Plenty of exhibitions focus on humanity’s foundational relationships: humans and nature, humans and God, humans and each other. 

But what about humans and their most loyal companions?

Opening tomorrow at London’s Wallace Collection, “Portraits of Dogs: From Gainsborough to Hockney” traces the relationship between artists and their pet canines throughout history. After years of pandemic delays, museum officials say they are now prepared and excited to share the unique collection with the world.

“The way that our relationship with dogs—that unexplainable, loving bond—transgresses into art history is fascinating, and a greater reflection of society,” Xavier Bray, the exhibition’s curator, tells BBC Culture’s Matthew Wilson.

See How History's Great Artists Painted Their Dogs
Leonardo da Vinci's Studies of a Dog's Paw (verso) (circa 1490–95) National Galleries of Scotland / Purchased by Private Treaty Sale with the aid of the Art Fund 1991 / © National Galleries of Scotland
Edwin Landseer's Queen Victoria's Spaniel ‘Tilco’ ​​​​​​
Edwin Landseer's Queen Victoria's Spaniel ‘Tilco’ (1838) Anglesey Abbey / © National Trust

The curators sought out pieces with no human presence, instead letting images of the dogs stand on their own. Even so, “the commissioned portraits reveal as much about the owners as they do about the dogs themselves, the personality of the owner reflected in the character of their beloved pet,” writes the museum in a statement.

The oldest pieces on view date back to the late first century C.E.: two marble sculptures of Vertragus dogs, a Celtic breed thought to be an ancestor of the greyhound.

Meanwhile, the exhibition will also display works made by David Hockney in the 1990s. At the time, the influential British artist was mourning the death of a close friend, the curator Henry Geldzahler. Painting his beloved dachshunds helped him move through his grief.  

“I felt such a loss of love I wanted to deal with it in some way,” Hockney told the Los Angeles Times’ Barbara Isenberg in 1995. “I realized I was painting my best friends, [Stanley and Boodgie]. They sleep with me; I’m always with them here. They don’t go anywhere without me and only occasionally do I leave them. They’re like little people to me. The subject wasn’t dogs but my love of the little creatures.”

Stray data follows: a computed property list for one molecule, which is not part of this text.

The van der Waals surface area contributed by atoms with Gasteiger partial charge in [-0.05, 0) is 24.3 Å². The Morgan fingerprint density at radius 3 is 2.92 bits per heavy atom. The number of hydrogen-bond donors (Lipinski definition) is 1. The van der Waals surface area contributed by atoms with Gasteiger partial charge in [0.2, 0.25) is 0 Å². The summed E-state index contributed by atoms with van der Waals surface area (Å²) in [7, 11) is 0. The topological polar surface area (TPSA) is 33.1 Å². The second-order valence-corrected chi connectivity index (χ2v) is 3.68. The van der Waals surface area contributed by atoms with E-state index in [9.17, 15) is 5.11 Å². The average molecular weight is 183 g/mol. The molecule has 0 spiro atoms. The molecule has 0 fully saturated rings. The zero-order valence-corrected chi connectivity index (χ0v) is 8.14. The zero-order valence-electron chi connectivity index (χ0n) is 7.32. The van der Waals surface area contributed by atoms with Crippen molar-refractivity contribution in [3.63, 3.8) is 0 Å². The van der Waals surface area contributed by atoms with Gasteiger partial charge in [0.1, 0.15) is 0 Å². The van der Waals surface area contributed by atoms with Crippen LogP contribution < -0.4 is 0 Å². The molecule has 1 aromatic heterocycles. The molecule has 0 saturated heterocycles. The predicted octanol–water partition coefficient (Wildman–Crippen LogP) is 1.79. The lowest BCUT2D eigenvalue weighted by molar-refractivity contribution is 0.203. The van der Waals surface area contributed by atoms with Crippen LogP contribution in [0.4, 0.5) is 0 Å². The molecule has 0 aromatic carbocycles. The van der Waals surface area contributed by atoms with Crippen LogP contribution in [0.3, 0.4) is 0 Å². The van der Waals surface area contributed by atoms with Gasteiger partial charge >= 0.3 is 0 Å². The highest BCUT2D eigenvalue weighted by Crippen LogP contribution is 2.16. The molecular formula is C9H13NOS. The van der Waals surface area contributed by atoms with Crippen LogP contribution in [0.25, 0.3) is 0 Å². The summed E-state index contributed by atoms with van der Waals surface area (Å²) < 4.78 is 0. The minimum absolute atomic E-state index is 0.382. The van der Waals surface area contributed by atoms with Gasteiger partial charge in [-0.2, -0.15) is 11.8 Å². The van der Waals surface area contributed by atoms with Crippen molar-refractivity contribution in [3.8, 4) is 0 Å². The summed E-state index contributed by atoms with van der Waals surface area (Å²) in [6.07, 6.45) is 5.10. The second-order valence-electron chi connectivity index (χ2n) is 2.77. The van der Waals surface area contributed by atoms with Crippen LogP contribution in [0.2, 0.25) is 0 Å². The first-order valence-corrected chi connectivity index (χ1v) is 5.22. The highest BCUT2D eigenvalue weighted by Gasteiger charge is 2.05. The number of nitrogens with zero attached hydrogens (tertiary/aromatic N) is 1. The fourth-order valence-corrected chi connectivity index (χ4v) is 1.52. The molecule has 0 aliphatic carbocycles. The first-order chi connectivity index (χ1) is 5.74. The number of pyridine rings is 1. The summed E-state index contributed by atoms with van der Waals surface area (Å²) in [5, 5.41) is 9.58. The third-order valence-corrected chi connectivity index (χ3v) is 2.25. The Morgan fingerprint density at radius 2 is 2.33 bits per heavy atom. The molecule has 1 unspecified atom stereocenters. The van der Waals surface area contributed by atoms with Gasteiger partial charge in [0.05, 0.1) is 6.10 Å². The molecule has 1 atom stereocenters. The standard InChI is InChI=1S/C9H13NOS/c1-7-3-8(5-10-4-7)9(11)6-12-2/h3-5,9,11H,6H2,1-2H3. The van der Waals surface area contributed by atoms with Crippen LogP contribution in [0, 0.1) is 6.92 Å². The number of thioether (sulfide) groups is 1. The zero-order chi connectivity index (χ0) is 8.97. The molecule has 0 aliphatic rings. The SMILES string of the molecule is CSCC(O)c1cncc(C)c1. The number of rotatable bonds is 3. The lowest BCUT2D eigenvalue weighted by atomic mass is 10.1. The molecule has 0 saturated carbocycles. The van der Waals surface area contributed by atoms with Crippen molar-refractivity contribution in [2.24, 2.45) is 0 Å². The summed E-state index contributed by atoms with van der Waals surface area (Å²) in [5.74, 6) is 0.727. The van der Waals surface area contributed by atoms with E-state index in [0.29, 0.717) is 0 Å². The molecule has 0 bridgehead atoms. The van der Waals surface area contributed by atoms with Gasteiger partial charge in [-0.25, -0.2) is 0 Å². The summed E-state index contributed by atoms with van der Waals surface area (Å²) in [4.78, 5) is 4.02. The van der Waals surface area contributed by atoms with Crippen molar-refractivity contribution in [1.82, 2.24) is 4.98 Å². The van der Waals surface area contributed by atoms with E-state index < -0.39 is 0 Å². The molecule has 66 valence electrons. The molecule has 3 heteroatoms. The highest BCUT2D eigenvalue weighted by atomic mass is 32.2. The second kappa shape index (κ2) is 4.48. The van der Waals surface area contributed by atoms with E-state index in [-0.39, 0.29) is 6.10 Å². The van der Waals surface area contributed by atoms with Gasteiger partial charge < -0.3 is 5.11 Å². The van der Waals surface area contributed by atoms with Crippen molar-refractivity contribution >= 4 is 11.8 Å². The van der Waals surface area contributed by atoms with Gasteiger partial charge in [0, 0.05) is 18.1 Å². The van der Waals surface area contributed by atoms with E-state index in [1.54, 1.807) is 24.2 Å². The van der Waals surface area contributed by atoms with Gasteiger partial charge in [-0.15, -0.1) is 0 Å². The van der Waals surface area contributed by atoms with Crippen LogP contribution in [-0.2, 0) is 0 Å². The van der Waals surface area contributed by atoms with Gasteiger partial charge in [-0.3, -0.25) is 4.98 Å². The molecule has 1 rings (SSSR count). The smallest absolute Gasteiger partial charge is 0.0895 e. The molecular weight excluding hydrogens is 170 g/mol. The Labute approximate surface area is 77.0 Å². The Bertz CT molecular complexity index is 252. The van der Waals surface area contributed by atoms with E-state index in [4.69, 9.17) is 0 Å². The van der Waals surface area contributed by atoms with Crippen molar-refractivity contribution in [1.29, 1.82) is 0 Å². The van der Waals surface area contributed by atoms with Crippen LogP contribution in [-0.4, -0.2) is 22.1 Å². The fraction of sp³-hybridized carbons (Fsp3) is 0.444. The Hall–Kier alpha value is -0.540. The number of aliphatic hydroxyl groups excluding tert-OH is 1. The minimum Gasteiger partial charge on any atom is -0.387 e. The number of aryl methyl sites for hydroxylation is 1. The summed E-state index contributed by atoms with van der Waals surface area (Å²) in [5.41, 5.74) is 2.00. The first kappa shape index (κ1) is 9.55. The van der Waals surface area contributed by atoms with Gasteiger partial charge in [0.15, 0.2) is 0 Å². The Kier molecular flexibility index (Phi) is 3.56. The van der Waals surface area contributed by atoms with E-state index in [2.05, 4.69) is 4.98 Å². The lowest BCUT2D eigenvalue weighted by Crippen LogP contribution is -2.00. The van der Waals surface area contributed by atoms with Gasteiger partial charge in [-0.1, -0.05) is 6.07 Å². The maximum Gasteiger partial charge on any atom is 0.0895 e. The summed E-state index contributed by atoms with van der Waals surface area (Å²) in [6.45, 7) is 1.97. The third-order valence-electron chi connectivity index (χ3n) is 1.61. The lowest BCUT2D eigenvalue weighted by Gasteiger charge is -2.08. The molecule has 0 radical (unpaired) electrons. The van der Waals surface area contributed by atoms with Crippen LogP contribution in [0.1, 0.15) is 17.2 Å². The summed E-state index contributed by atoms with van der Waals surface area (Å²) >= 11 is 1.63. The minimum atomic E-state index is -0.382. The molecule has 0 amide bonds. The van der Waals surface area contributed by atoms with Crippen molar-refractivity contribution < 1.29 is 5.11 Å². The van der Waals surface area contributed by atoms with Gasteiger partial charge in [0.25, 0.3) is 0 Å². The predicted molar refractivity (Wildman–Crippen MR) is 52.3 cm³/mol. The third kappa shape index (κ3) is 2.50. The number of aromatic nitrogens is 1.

Jean-Jacques Bachelier's Dog of the Hanava Breed
Jean-Jacques Bachelier's Dog of the Hanava Breed (1768) © The Bowes Museum, Barnard Castle

The exhibition, which features more than 50 artworks, will also explore how human perceptions of particular breeds have changed over time. As BBC Culture writes, “The first ‘dog portraits’ were created to celebrate the impressive sensory skills of hunting dogs, and proudly included the names of particularly skillful mutts.”

More recent artists seem to gravitate toward the dachshund. Hockney had dachshund paraphernalia throughout his house, according to AnOther magazine’s Belle Hutton. Pablo Picasso painted a small dachshund named Lump, and Andy Warhol had among his veritable zoo of pets a brown shorthair named Archie

Bray says that the Wallace Collection is a fitting setting for this particular display. Two of the museum’s most popular portraits depict canines: Rosa Bonheur’s Brizo, A Shepherd’s Dog (1864) and Edwin Landseer’s Doubtful Crumbs (1858–9).

“Bonheur’s portrait is a superbly lifelike and intimate portrayal of her French otterhound, Brizo,” says Bray in the museum’s statement. “By contrast, Landseer is more interested in introducing a biblical parable into his portrayal, exemplifying the 19th-century urge to moralize through dog portraiture.”

Edwin Landseer's Doubtful Crumbs
Edwin Landseer's Doubtful Crumbs (1858-9) © The Trustees of the Wallace Collection

Other highlights of the exhibition include sketches of dogs made by Queen Victoria, as well as a study of a dog’s paw drawn by Leonardo da Vinci.

Bray also wrote the exhibition’s illustrated catalog, Faithful and Fearless: Portraits of Dogs, which was published in 2021. He says that these artworks help us see artists and historical figures in new, intimate ways.

“The relationship with dogs humanizes people, and brings the best out of them,” Bray tells BBC Culture. “The connection calms people; anxiety can be conquered by it. It can be a transformative relationship.”

Portraits of Dogs: From Gainsborough to Hockney” will be on view at the Wallace Collection in London from March 29 to October 15.

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